Anime isn’t solely the work of Studio Ghibli; there are many more. The background art in these series is some of the most exquisite I’ve seen.
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The films of Studio Ghibli are beloved for a variety of reasons, among them the endearing characters, the deeply emotional tales, and the imaginative scope. The most enticing aspect of both films, though, is the stunning artwork: seeing Spirited Away makes you want to explore the mystical bathhouse, and watching Howl’s Moving Castle makes you want to eat dinner in Howl’s kitchen. There are a lot of vast landscapes and open skies in all of their flicks.
While Studio Ghibli’s work is unquestionably the pinnacle of anime background art, there are many other works that are just as impressive. Characters and action scenes get all the attention, but these ten shows prove that what’s going on in the background can be just as compelling as what’s on screen.
1. Tsuritama Feels Like A Piece Of Summer
Tsuritama is a show with a novel premise: it combines fishing with an alien invasion. Considering that the show is set in a seaside town, the scenery is almost exclusively made up of sandy beaches and expansive views of the blue Pacific Ocean.
While most anime sky are perfectly pleasant, these have a dynamic aspect to them.
The vivid colors and wide swaths of shading give the image an almost artistic quality. Viewers will be grabbing for their sunglasses just by watching this show.
2. Neon Genesis Evangelion Is A Feat Of Sci-Fi Imagination
Misato brings Shinji to a hill overlooking Tokyo-3 at sunset in Neon Genesis Evangelion. A magnificent piece of science fiction world-building, she shows him (and us) what a wonder the city they’re guarding really is by having the buildings retract into the ground.
Even before the audience sees the bizarre landscapes where Lillith and the Rei-clone soldiers are imprisoned, the underground offices of the NERV appear like a surface of a foreign planet, thanks in part to Evangelion’s background art.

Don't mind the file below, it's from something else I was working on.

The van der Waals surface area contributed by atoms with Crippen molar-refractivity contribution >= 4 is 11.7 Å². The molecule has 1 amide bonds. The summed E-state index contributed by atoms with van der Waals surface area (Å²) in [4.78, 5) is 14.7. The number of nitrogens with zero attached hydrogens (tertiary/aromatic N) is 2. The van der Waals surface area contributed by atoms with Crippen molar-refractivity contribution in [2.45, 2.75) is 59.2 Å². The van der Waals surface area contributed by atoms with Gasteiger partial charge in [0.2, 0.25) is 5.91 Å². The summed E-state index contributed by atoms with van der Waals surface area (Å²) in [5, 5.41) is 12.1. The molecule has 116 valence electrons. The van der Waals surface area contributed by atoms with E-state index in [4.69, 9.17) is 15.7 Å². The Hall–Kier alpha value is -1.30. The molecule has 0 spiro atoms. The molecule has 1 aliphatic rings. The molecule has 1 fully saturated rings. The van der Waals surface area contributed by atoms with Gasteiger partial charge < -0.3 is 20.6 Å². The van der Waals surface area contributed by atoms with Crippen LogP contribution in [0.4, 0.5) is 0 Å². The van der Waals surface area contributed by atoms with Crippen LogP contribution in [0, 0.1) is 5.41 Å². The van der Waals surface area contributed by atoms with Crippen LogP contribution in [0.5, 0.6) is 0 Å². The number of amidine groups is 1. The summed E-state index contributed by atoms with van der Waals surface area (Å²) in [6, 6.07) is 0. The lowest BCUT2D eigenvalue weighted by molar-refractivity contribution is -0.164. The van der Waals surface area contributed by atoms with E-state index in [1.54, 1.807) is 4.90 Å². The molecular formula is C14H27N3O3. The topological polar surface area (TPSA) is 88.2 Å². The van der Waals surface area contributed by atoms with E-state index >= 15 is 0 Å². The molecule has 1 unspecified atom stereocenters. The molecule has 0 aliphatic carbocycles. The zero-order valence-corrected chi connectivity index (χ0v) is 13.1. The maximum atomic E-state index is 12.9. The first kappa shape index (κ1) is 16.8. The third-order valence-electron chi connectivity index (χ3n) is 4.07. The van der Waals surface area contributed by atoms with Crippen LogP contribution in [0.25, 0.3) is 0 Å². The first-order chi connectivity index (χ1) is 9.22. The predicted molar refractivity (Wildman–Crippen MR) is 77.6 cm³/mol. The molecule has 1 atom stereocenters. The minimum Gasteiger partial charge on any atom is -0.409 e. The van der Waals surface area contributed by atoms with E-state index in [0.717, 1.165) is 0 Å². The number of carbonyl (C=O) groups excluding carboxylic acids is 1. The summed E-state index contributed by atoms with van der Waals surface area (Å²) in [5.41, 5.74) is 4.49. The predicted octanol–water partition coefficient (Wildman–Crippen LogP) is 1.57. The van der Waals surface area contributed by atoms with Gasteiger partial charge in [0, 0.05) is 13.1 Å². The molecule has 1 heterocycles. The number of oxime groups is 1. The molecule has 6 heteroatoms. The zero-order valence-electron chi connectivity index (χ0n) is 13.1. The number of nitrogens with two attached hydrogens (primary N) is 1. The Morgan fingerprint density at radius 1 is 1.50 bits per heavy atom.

3. Girls’ Last Tour Makes Ruins Beautiful
When compared to concrete and metal metropolises, finding beauty might be a lot easier in the natural world. This is why Girls’ Last Tour, which plays place in a huge, half-destroyed cityscape, is one of the best-looking anime ever filmed.
There is no better example of world-building than this metropolis, which appears weird enough to indicate that this is a sci-fi setting, but also practical and believable. To keep things interesting, the girls visit a number of locations in the city, including an aquarium, a graveyard, and a temple.
4. Bakemonogatari Is SHAFT At Peak Artsiness
“Bakedogana” has a unique style that makes watching it feel like you’re watching experimental art, not a “ecchi” program, rather than “a less-than-human” harem.
Despite their simplicity, the backdrops play an important role in this aesthetic; they are typically luminous and otherworldly in appearance, and they are virtually always devoid of any background people. Really to the protagonists, it feels like they’re walking through a set of images that aren’t even real in their minds.
5. Keep Your Hands Off Eizouken! Brings A Sketchbook To Life